DNA winds around histone proteins to form nucleosomes; the string of nucleosomes is coiled into fibers, and the fibers are folded into chromatin loops. Such extreme compactification makes gene regulation an intricate process
A team led by Terumi Kohwi-Shigematsu of Lawrence Berkeley National Laboratory’s Life Sciences Division has demonstrated that SATB1, a protein crucial to the development of the immune system, works by forming a network in the cell nucleus, attaching chromatin to the network structure at specific sites, and orchestrating remodeling of the chromatin over long distances to regulate gene expression.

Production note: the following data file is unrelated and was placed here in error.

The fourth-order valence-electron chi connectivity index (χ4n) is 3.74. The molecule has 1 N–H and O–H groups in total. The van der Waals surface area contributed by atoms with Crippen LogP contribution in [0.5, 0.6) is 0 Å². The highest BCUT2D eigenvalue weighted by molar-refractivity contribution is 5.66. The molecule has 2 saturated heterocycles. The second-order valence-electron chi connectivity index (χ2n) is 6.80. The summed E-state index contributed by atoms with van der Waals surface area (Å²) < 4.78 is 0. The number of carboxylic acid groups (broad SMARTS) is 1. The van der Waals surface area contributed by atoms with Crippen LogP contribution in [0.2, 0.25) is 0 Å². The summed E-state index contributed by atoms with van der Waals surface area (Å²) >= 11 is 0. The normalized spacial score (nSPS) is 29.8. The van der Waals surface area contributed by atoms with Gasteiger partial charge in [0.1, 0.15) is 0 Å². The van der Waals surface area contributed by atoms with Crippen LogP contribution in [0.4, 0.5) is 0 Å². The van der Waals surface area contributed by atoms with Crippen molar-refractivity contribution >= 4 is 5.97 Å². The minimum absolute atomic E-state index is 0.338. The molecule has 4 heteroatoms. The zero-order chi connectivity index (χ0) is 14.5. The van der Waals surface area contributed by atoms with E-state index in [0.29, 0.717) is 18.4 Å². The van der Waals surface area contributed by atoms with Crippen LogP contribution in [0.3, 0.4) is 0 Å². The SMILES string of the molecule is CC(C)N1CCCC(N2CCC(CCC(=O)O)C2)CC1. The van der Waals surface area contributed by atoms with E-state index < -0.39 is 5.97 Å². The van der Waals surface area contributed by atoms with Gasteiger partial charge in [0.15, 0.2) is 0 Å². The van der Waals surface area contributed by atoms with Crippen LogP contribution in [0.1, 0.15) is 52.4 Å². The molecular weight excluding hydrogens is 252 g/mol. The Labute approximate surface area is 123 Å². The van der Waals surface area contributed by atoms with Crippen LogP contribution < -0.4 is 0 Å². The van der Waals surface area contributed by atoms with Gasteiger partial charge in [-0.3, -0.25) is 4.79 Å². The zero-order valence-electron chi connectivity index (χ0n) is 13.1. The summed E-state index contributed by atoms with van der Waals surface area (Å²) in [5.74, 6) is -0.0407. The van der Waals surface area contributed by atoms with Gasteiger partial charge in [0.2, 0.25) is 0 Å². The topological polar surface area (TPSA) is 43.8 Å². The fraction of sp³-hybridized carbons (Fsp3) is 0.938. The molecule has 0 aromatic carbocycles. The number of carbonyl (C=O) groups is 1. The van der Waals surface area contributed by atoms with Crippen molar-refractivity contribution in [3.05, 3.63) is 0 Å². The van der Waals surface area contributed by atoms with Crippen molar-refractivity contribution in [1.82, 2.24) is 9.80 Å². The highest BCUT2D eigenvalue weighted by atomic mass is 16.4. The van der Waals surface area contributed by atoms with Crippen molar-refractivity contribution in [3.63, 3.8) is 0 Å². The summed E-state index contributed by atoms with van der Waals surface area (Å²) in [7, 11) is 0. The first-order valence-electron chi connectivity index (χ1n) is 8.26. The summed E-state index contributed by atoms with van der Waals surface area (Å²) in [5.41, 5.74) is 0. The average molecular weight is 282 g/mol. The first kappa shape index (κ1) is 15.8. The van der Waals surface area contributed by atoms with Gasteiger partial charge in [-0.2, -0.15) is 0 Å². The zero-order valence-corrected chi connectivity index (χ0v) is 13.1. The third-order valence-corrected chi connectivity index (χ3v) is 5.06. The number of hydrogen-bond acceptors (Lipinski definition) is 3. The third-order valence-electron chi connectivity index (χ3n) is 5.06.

"SATB1 determines when and how the genes are read -- when they are activated and when they are repressed," says Kohwi-Shigematsu. "We have shown that SATB1 regulates gene transcription by functioning as a ’landing platform’ for several chromatin remodeling enzymes, which operate within large but well defined domains."
In the 10 October 2002 issue of Nature, the researchers report that, in thymocytes, SATB1 regulates the interleukin-2 receptor-alpha gene, IL-2Ra, by bringing specific chromatin and nucleosome remodeling enzymes directly to the gene site, and by directing nucleosome positioning over 7,000 base-pairs away.
Paul Preuss | EurekAlert!
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